Italian intermezzo

Guiseppe Aldo sold bus tickets from the Azienda Consorziale Trasporti kiosk on the sun-dappled plaza across from the Parma train station. His ticket window, with its little round speaking grill, oversaw a piazza dominated by a mossy fountain, in the center of which a plinth supported three twice-life-size statues. The tallest was a circa-18th-century Italian conquering hero type, flailing triumphant sword and boot over two generic cringing African natives prostrated either side. It was a memorial to Italy's best-forgotten colonial period.

Guiseppe Aldo had never cared enough about it to walk over and enlighten himself as to the conqueror's identity. He'd sat behind his window, regarding the swashbuckler's corroding green backside with a jaundiced eye, for 12 years.

He'd also watched, with jaded interest, the quiet and less-so antics of old men, Algerian and Tunisian youth, tourists and assorted gypsies who sat on marble benches set into the fountain's edge.

So when a short figure in a long, dirty duffle coat, greasy dark hair and Levantine features stepped from the railway station's main entrance and sauntered toward him across the piazza, Guiseppe's eye color shifted from jaundice to the kind of stony black found in veins of Carrara marble. He knew trouble when he saw it. He hated gypsies.

Even though he was behind thick tempered glass, and every exchange of lire for tickets took place through a theft-proof turntable embedded in the counter beneath that bulletproof sheet, he was wary. Especially of lengthy excuses and protests that would-be passengers plied in futile attempts to cadge free tickets.

Guiseppe didn't give free tickets. He was a rock. So he looked over the duffle-coated figure, correctly sensed a tenacity nearly as formidable as his own, and steeled himself for world class beseeching and wheedling.

He was thus a little surprised when the creature stepped to the window, proffered the correct 5,000 lire note and asked, in flawless upper-class Milanese Italian, for a biglietto to the village of Bardi, 50 kilometres south in the Apennine Mountains.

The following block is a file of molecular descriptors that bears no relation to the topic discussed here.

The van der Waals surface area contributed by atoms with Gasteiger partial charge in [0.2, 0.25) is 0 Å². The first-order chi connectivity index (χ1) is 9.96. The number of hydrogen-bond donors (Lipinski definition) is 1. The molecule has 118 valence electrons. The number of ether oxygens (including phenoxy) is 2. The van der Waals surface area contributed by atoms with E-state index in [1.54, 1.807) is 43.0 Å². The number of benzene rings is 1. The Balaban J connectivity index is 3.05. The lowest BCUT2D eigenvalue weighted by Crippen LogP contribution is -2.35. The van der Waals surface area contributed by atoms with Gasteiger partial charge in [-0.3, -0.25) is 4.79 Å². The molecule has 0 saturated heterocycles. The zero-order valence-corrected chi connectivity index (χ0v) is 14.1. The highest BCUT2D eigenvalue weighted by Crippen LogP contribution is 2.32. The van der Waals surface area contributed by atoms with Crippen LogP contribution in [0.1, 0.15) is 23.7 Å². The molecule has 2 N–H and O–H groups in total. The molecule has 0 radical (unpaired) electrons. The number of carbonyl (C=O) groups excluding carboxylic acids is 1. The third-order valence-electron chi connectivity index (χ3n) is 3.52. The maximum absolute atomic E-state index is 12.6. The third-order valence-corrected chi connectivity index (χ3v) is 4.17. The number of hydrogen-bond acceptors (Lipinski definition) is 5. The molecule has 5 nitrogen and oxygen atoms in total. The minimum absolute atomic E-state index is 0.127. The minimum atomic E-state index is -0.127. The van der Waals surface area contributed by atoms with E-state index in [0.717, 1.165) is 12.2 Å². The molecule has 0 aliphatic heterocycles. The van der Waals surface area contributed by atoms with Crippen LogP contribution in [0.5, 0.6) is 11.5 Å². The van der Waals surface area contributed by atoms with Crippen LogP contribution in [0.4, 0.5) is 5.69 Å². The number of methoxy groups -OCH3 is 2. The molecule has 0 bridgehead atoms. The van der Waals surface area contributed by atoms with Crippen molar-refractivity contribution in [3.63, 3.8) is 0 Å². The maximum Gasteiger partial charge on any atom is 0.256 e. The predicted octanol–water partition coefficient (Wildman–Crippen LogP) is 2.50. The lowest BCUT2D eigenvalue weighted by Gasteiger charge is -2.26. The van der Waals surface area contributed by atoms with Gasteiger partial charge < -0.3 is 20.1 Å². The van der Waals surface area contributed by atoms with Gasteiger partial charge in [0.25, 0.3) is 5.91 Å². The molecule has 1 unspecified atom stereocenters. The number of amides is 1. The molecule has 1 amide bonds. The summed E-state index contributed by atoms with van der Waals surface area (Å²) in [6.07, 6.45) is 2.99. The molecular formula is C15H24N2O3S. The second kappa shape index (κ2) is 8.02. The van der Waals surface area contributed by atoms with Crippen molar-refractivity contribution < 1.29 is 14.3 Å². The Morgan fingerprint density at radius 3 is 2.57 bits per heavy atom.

There was nothing wrong with the money, other than the fact that the nominally light-green note was smudgily stained the color of very strong cappuccino. The same smudged brown, in fact, as the creature's hands. It also bore a whiff of an overpowering fetid odor, like Gorgonzola cheese gone unsubtly overripe in the hold of a slow ocean freighter becalmed in the Horse Latitudes.

The man scooped his ticket and 200 lire in change from the turntable, smiled a polite brown snaggle-toothed grin, and sauntered to the fountain to sit on a smooth marble bench in the sun and wait for his bus.

Guiseppe Aldo had seen countless variations on that smile upon gypsies in the square many times. Alarmed, he reflexively slapped his pocket to feel for his wallet, even though he knew there was no way on heaven or earth that the gypsy could have reached him, or it, through the armored glass. It was still there. He breathed a sigh of relief. 

It wasn't until his coffee break, after the Bardi bus was long gone, that he discovered all the money in his wallet had unaccountably vanished.

He could not fathom how the short strange man with the terrible personal hygiene and the faultless Milanese accent had done it. He knew it had to have been him. But it was impossible...


The short strange man smiled an enigmatic smile, fingered 45,000 lire in loose bills in his duffle coat pocket, and watched the flat green Italian countryside turn to mountains as the dusty blue Fiat bus thrashed its slow way up the twisting road to Bardi.

The beautiful, shadowed late-afternoon scenery across the valley could have been lifted bodily from behind the Mona Lisa, and Molina felt content. 

He seemed oblivious to the fact that his presence on the overfilled bus' rearmost bench had driven everyone else aboard to cram eight rows forward with wrinkled noses. It was no mean feat. Rural Italians have been known to smell plenty, but his aura was of far sterner stuff than theirs.